Alright R2, I’ll ask them!
Parents of Earth, are your children fully immunized against childhood diseases? Call your doctor or local health department and find out. Immunize your children please. And may the force be with you.
Shillingford: When I got to Elstree Studios, I got one of the Star Wars sets out of the Elstree stockroom. I’d only worked briefly on the sets when I did the Making of, so I didn’t recognize the set or anything. I just pulled something out of the stockroom and said, “That’ll do,” and that was the set we used.
After that, I went to the stock room where they kept C-3PO and R2-D2 and the gold fellow was a bit dirty. I called George up and said, “George, he’s a bit grubby, shall I clean him down?” George screamed on the phone — and George doesn’t scream — “No! No! Leave him exactly as he is!” He wanted that sort of used, abused look. If I’d cleaned him up, I might have been in trouble.
The actors were both great. I’d looked after Anthony Daniels a bit when I was in Africa. He was quite grumpy then, but who wouldn’t be in that suit? I mean, he’s spent half his life in that bloody thing, so you could understand. For this commercial though, he was very pleasant. Then we put the little fellow, Kenny [Baker], into the tin can and he was just a lovely, lovely man. He was absolutely perfect, an absolute star. He kept the whole unit in laughs, and he also scared the daylights out of my mother because he tried to jump into her lap. He was wonderful.
The filming went very, very well and it only took the one day. C-3PO was recorded live on set and we only did a few takes. It all went very smoothly. I had nothing to do with the post production myself. After I shot it, I heard not a word about it.
I don’t know anything about that poster either, to be honest. It was clearly taken on set with the commercial, but I don’t even remember a photographer being there, and I didn’t take any photographs. Somebody must have stepped in and popped that off.
Anthony Daniels, excerpt from I Am C-3PO: The Inside Story: American parents weren’t getting their kids vaccinated. Measles, polio and whooping cough were taking a toll on young lives. Just as it is today, the message was important but the spot itself was horrible — a sludgy, if informative script. We shot it in a faux sci-fi control room. Most memorable was the way R2 appeared to pay no attention to the laws of physics.
The control consoles were fairly standard. The floor was large black and white squares. It seemed the director was oblivious, or perhaps magnetized by 3PO’s words. Watching the finished piece, R2 magically changed position in each different camera angle — as though he was playing “hop-scotch” mixed with “grandmother’s footsteps.” It was a hilarious lesson in continuity failure. But the shoot gave me an idea. Eventually I would try to persuade the U.S. Health Department and Lucasfilm to make an anti-smoking spot. They would — if I wrote it. So I did.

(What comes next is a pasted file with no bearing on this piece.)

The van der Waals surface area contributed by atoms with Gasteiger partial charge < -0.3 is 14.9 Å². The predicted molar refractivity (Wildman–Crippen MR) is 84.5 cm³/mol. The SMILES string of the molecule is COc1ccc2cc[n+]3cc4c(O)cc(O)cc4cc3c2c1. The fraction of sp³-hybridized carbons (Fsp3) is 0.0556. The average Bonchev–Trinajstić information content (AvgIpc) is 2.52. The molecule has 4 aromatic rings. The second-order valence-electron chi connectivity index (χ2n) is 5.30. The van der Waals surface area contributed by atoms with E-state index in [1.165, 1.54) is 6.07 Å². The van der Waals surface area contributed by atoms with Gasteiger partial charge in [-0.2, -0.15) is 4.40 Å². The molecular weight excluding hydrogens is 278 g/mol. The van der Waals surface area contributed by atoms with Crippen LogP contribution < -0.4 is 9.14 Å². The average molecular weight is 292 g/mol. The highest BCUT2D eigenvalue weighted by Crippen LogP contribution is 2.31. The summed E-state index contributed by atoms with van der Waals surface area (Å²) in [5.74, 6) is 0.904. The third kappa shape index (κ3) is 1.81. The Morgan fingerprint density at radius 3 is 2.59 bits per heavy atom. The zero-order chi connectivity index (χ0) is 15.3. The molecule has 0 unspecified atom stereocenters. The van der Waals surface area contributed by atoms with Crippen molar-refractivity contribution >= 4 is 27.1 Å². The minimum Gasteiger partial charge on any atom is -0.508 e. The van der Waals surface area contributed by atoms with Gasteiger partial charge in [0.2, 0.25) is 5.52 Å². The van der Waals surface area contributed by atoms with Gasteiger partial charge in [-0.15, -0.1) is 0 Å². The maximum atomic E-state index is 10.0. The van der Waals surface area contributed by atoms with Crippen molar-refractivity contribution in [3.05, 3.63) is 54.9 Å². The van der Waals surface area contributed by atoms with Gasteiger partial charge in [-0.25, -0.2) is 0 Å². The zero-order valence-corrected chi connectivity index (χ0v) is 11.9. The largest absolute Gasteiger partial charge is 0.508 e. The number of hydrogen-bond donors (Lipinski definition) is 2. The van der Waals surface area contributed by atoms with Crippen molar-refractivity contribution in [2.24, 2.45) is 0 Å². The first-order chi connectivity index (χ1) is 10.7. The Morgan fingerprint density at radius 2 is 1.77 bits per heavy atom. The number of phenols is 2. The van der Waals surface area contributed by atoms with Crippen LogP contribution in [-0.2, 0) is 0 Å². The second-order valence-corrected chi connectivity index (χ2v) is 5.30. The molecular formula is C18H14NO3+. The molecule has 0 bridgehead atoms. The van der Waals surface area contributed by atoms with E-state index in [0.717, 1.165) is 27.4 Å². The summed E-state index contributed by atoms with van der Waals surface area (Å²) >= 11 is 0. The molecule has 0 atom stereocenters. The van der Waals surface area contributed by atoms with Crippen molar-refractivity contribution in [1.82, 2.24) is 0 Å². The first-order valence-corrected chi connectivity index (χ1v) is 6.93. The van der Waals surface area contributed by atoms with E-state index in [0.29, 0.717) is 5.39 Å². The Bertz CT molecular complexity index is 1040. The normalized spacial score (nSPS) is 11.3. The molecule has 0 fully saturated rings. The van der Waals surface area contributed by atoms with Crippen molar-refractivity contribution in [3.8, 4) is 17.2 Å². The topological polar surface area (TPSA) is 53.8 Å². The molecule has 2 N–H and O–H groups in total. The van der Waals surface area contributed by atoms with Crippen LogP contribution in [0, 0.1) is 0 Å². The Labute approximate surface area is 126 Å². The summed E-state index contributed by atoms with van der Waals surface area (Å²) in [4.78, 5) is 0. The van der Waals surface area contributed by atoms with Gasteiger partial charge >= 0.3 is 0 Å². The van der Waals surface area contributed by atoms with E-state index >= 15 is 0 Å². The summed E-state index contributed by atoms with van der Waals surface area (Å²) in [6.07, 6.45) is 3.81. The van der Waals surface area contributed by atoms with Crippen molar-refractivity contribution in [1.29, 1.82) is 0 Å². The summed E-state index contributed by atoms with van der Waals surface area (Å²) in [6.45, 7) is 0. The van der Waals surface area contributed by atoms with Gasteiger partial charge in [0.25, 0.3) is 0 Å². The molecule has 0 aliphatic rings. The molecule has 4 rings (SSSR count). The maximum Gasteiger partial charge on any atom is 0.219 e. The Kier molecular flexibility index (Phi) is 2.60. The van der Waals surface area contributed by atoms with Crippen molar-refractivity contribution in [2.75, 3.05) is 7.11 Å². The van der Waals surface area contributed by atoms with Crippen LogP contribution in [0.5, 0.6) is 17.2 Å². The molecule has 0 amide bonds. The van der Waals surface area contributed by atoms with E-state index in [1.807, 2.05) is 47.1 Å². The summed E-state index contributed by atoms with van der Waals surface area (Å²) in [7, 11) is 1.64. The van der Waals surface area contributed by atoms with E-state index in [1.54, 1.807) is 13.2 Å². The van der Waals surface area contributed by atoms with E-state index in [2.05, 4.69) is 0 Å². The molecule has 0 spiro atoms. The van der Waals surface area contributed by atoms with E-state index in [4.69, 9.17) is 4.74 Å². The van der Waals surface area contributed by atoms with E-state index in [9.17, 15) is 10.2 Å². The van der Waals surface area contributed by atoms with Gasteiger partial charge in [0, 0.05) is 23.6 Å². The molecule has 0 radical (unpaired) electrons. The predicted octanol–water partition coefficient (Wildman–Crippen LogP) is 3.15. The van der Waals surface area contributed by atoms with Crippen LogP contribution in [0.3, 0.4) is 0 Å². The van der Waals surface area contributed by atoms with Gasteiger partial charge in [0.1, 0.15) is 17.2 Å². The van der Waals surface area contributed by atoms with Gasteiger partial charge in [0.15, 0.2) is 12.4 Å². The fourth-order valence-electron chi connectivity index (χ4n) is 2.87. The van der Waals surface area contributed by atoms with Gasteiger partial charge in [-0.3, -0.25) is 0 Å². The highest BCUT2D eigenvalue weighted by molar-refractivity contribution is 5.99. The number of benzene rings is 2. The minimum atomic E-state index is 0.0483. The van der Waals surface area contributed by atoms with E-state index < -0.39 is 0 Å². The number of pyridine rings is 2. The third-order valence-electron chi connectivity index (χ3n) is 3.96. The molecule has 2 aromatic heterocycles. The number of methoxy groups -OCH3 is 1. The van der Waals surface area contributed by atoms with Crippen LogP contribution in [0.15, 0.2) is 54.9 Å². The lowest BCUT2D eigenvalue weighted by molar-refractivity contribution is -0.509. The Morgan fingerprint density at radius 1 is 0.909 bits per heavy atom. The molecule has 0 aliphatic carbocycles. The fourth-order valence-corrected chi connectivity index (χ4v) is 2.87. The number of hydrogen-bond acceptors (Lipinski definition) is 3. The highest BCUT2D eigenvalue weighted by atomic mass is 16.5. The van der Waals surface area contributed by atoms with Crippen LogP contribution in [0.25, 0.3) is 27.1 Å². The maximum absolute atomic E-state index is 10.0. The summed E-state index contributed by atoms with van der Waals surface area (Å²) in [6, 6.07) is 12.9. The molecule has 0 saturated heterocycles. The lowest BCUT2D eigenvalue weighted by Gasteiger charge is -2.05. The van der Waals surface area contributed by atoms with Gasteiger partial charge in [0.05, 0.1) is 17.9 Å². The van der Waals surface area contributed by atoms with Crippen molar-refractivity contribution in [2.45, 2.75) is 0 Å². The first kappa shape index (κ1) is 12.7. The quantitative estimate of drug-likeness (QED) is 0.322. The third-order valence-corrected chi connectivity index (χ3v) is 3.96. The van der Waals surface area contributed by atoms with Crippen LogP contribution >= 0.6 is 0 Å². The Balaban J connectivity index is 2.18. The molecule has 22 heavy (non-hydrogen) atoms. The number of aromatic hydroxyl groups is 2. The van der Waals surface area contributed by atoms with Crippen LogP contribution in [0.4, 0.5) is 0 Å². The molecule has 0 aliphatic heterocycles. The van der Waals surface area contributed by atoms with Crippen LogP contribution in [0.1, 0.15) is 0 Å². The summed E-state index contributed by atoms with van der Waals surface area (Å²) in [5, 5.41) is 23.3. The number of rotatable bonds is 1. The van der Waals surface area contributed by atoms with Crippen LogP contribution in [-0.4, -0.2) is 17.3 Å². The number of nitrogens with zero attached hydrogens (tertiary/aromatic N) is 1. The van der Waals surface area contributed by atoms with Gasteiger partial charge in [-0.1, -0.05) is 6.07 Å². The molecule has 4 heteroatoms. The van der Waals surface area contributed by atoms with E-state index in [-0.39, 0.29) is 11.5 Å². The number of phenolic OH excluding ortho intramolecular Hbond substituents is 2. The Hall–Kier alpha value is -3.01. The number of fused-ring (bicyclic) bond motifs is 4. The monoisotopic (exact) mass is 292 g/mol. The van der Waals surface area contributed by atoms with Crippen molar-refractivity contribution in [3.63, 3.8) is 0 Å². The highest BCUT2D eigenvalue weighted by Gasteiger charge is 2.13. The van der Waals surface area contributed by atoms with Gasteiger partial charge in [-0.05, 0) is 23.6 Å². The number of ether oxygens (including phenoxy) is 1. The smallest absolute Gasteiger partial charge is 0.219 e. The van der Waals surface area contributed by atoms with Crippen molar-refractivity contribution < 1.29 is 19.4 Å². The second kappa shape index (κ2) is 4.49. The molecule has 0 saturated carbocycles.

Shillingford: No, I didn’t have anything to do with the smoking one. I just did that one day of shooting and that was it. Then I was off to do another PSA with Christopher Reeve at Pinewood Studios on the set of Superman. That commercial was it for me and Star Wars. I’m still a great fan of Star Wars though. I love it and was glad I got to be a part of it.
Public Health Reports, Volume 94, Number 1, January/February 1979, excerpt from “Poster Raises Interest in Immunization”: In a continuing effort to focus public awareness on childhood immunization, the Centers for Disease Control has distributed to state and local health departments copies of a poster featuring the “droids” R2-D2 and C-3PO from the movie Star Wars.
The poster has proved to be so popular that it has entered its second printing. The posters have been used as a reward to individual children who complete the basic immunization series, as reminders to parents in doctors offices, hospitals and pharmacies and as attention grabbers in announcing mass immunization clinics at schools and shopping centers.
Orenstein: The overall campaign that began in 1977 did help reduce the number of measles incidents, but it didn’t eliminate measles in the United States. Years later, from 1989 to 1991, there would be another huge outbreak of measles, and yet another big push to eliminate measles came after that.
Still, the campaign by the Carter administration was considered somewhat successful in that it significantly reduced the number of measles incidents for a number of years. It also clearly illustrated that those states who passed and enacted laws sooner had significantly lower cases than the states that didn’t enact and enforce those laws. We also had our last outbreak of polio in 1979 in the Amish population, and we haven’t had one since. So that campaign certainly had an impact.
We have to be careful though — we have to be concerned. In 2019, we had the biggest measles outbreak since 1992 and that was because it had primarily broken out in subpopulations that were opposed to vaccinations. So, we need to work with those populations and reassure those populations to be sure that an anti-vaccination movement doesn’t become a major problem. We need to counter their hesitancy and build confidence — that’s often the hard thing.
When I was director of the United States Immunization Program, my director of communication used to say to me, “You need the right message, delivered by the right messenger through the right communications channel.” That’s essential for building trust in any vaccine.